If you aren’t already, chances are that your home will soon become a prison of sorts as efforts to contain the spread of the coronavirus force, or at least encourage, us to “shelter in place” with only very occasional trips out for food, medicine, and fresh air.
From California and New York in the US to Europe and the UK, citizens are being told to keep their distance from one another, work from home if possible, close schools and universities, and avoid pubs, bars, restaurants, gyms, hairdressers, clubs, and similar places.
If you live alone, congratulations, you’ve only got one set of demons to deal with. For those of you with partners also obliged to work from home and/or kids whose schools have closed, let’s be honest, this is going to get fractious.
So here is your humble vulture's pragmatic guide to getting through it without permanently damaging your closest relationships, based on nearly two decades of hard-won knowledge. It's not all about tech; you need to consider the human element.
But before we get into it, let’s spend a moment imagining the glorious end of this self-imposed social exile.
Whenever people are forced to collectively and radically change their daily lives, thanks to external events, its ending brings a heavy dose of joy; a joint experience that we will continue to talk about years later; a sense of having all been “in it together.” Hold onto that feeling. It is there, in the future, coming soon.
Great. Now pull your boots on because it’s time to wade in the sewer pipe that will be your life for the next few weeks.
It’s time to get healthy(ish)
Everyone has a plan to live more healthily. Some smug people even manage it. But now is the time to actually do it, not because you’re making the most of this time, or out of some daft notion that you will come out of this experience a stronger, better person but because if you don’t, you’ll feel it.
Getting up and out to work, working, and then coming back home is exercise you simply won’t get if you work from home. Without it, you will grow more and more sluggish over time and your mood will slip. You need to add it into your schedule.
- Get up in the morning and do some exercise. Give yourself at least 10-15 minutes. Do some stretching, or running, or weights, or whatever. And do it again at the end of the day. Every day. Trust us on this. Here's one idea. If you can go outside for fresh air, go for a 30 minute walk or longer, or a run if you're on the sporty side.
Eat better than you normally would. If you buy your lunch every day from a cafe or similar, the people you bought it from most likely put more effort than you realize into making it. In other words, follow their cue and put some effort into your lunch as well as your breakfast and dinner. Use fresh fruit and veg, season it, take no shortcuts with low-nutrition frozen stuff, and avoid grazing all day on junk food. Buy as much as you need; don't panic hoard.
- Eat better. Cook if at all possible.
A big one: sleep more. You’re going to need it, especially if the stuck-at-home situation is stressing you out. If you have a partner, sleep more more. If you have kids, sleep more, more, more. Literally everything is going to be easier with more sleep. Try not playing that game, or not binge-watching that show. Reading a book is the best option at the end of the day.
- Sleep more. Go to bed earlier. You won’t regret it.
Working from home habits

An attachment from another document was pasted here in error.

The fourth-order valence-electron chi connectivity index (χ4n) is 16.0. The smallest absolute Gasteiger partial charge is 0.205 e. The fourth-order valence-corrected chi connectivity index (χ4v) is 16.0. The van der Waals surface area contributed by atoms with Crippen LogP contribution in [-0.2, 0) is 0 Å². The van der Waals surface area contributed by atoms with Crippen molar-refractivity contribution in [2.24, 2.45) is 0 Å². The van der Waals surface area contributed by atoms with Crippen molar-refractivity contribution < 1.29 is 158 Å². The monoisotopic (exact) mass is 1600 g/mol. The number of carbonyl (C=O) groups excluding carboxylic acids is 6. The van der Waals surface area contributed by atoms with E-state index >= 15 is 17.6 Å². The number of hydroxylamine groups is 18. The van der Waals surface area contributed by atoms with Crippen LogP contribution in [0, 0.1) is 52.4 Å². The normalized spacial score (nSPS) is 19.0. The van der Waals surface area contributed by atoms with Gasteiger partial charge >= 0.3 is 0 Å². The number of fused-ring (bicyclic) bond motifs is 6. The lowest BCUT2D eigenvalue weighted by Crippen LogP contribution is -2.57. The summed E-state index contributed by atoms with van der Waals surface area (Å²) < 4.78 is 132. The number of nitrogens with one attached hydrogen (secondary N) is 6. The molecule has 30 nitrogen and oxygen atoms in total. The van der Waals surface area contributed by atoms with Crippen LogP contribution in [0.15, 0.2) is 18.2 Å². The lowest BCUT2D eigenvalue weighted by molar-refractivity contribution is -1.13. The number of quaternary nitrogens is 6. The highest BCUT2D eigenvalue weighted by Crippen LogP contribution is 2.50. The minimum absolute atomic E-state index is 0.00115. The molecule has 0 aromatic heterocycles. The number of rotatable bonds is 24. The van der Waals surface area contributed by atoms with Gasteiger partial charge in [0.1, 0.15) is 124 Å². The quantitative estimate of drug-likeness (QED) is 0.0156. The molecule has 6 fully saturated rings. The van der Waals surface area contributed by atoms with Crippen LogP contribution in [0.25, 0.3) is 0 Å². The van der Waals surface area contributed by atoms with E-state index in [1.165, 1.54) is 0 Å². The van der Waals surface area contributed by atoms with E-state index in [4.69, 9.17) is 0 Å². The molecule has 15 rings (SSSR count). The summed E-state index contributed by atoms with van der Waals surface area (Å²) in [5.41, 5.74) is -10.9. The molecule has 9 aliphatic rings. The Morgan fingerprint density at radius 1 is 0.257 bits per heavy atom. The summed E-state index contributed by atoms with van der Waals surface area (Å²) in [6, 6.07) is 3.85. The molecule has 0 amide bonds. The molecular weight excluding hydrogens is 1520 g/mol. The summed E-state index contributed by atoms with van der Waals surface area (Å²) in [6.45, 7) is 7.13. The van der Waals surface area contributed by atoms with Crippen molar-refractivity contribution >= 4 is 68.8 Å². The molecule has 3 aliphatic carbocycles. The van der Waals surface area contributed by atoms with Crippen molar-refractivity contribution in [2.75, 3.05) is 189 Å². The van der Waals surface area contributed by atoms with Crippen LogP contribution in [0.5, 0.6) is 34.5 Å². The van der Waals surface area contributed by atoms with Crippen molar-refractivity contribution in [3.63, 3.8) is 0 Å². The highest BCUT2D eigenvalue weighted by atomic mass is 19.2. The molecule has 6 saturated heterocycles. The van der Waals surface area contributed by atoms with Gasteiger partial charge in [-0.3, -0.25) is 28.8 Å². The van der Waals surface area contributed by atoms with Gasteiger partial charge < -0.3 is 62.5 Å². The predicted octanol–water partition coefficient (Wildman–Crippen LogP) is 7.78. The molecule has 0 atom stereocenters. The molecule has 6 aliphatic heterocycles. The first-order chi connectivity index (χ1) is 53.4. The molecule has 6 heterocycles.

Working from home should be no different to going to work. But it is very easy to treat work days like weekends – and that will very quickly drag. How do you develop good work-at-home habits? Easy:
- Get out of bed and shower and put on your clothes for work just as you normally would at the same time you would normally do it.
- Organize all the small non-work things you need to do before you start work – and then leave them until after work (maybe do urgent stuff at lunchtime). Don’t let them seep into your day.
- Treat the end of the work day as the end of your work day. Say goodbye, see you tomorrow or Monday, and log off. Walk away from the work laptop. Even if others don’t. They will burn out, you won’t.
The truth is that because so many people are working from home when they would normally be in the office, coworkers and bosses are going to want to talk to you at seemingly random times. Take care of yourself and disconnect. Assert some self-control.
Take it from someone who has worked from home on-and-off for over 20 years: you need a dedicated work space.
If you have a spare room, this is the time, right now, to turn it into a home office. It doesn’t have to be Instagrammable, it just has to have: a desk, a chair, a powerstrip, Wi-Fi reception or some networking, and dedicated space for work stuff. Move the bed out the way, or against the wall. If you have kids, having a clearly defined space that they know is not to be touched or played in is going to save your sanity.
It is just about possible to work in a lounge or a kitchen but it will become a drag very quickly. Figure out a quick-and-easy way to box off a space using physical barriers. Setting up and taking down this space is a clear signal to you and anyone else in the house that you are working or have finished working.
Equally try to find a good space to make and receive calls where other people’s noise can’t spill over. A bathroom may seem like a good idea but the acoustics may drive you, and the other people on the call, crazy.
A quick and easy tip: almost any email with the word “coronavirus” in the title that isn’t from your boss or HR can be deleted.
It is the tagline everyone is using to try to get you to open their email – literally any company you have bought a product from in the past year, or has otherwise somehow got hold of your email address, is going to send you a message. You find it’s an enormous waste of your time, so opt out with an email filter.